Traditional dental restoratives, or fillings, may include gold, porcelain, and composite. The strength and durability of traditional dental materials continue to make them useful for situations where restored teeth must withstand extreme forces that result from chewing, such as in the back of the mouth.
Newer dental fillings include ceramic and plastic compounds that mimic the appearance of natural teeth. These compounds, often called composite resins, are usually used on the front teeth where a natural appearance is valued, as well as on the back teeth, depending on the location and extent of decay.
What’s right for your child?
Several factors influence the performance, durability, longevity, and expense of dental restorations, including:
- The components used in the filling material
- The amount of remaining tooth structure
- Where and how the filling is placed
- The chewing load the tooth will have to bear
- The length and number of visits needed to prepare and adjust the restored tooth
Before your child’s treatment begins, the doctor will discuss all options and help you choose the best filling for your youngster’s particular case. It may be helpful to understand the two basic types of dental fillings: direct and indirect.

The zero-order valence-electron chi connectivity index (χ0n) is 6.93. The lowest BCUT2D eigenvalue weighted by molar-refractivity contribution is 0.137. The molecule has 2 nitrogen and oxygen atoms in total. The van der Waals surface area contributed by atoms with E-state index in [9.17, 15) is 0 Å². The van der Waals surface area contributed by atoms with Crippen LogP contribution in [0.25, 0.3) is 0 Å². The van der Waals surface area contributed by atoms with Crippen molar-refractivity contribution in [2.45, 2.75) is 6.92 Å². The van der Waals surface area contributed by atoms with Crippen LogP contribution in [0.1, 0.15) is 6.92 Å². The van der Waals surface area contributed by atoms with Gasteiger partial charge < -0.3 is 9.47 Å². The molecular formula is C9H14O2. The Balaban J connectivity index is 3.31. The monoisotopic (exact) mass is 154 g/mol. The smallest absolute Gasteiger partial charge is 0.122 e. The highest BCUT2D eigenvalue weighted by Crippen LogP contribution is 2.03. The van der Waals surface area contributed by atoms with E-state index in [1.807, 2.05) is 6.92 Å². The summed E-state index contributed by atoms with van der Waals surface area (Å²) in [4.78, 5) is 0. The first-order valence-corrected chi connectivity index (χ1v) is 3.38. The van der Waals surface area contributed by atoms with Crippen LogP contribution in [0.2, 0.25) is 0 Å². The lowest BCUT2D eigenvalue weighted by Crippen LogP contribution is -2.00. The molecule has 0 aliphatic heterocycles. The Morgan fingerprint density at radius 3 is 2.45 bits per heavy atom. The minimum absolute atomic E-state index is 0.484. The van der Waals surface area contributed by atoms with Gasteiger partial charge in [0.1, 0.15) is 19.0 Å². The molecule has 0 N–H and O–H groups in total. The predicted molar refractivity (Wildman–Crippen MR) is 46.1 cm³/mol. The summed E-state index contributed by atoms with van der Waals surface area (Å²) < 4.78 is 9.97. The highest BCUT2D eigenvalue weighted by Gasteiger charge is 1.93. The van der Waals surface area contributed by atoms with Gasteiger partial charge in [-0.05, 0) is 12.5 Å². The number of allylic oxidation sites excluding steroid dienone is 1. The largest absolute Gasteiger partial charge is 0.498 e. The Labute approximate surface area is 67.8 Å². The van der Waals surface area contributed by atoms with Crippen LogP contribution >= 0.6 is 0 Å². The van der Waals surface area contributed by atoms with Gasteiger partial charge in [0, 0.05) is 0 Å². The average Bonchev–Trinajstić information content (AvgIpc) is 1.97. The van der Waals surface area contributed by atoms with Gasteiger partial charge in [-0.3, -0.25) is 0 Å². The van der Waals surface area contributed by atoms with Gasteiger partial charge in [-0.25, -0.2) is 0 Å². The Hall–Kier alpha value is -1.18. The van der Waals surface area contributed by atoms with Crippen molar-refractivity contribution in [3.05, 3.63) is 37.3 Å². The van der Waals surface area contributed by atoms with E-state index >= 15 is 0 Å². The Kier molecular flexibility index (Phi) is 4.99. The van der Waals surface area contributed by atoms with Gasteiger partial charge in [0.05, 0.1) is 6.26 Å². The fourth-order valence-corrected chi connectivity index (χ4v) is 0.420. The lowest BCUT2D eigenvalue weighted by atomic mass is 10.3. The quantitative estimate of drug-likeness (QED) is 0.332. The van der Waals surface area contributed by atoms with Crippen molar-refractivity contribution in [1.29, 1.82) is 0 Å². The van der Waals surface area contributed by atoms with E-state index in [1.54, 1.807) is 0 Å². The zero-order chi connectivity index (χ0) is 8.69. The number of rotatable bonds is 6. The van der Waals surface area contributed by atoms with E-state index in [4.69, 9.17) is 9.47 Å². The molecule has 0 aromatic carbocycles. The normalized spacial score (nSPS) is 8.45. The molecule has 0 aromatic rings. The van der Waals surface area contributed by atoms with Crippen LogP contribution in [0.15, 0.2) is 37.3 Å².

- Direct fillings are placed immediately into a prepared cavity in a single visit. They include glass ionomers, resin ionomers, and composite (resin) fillings. A dentist will prepare the tooth, place the filling, and adjust it during a single appointment.
- Indirect fillings generally require two or more visits. They include inlays, onlays, veneers, crowns, and bridges fabricated with gold, base metal alloys, ceramics, or composites. During the first visit, the dentist prepares the tooth and makes an impression of the area to be restored. Then he or she places a temporary covering over the prepared tooth. The impression is sent to a dental laboratory that creates the dental restoration. At the next appointment, the dentist cements the restoration into the prepared cavity and adjusts it as needed.